This study examined intergeneration narratives about the apartheid past through the retelling of 14 young black South
Africans aged 16 to 21 (males =6, females =8). A qualitative categorical-content data analysis underpinned by social
constructionism, explored these secondary narrative segments obtained via in-depth interviewing. The data analysis
yielded 12 themes, which dealt predominantly with their lives under apartheid and the socially constructed
understandings and meanings attached to it by the participants. Concomitant with this, participants further reflected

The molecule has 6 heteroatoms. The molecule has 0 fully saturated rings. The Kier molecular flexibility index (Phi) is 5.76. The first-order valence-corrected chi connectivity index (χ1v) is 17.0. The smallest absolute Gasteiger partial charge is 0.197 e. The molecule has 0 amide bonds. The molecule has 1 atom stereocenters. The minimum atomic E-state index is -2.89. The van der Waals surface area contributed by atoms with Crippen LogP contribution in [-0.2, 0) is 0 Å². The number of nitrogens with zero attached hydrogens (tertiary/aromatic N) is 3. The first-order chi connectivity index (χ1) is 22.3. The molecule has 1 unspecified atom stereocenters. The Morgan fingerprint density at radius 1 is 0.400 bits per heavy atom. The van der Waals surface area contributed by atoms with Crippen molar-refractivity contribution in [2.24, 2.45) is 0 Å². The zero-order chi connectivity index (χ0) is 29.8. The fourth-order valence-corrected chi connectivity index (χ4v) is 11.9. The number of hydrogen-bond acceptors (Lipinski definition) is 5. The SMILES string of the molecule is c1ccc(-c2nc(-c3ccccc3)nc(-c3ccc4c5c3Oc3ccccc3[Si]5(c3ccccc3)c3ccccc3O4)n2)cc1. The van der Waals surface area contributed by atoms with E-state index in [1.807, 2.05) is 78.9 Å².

their own feelings, interests and the relevance of stories. The research postulated an intergenerational connection in
which the content of apartheid stories became interlaced with the youth’s own existential realities. Participants
articulated narratives of oppression, marginalisation and incorporated an internalized perception of being different.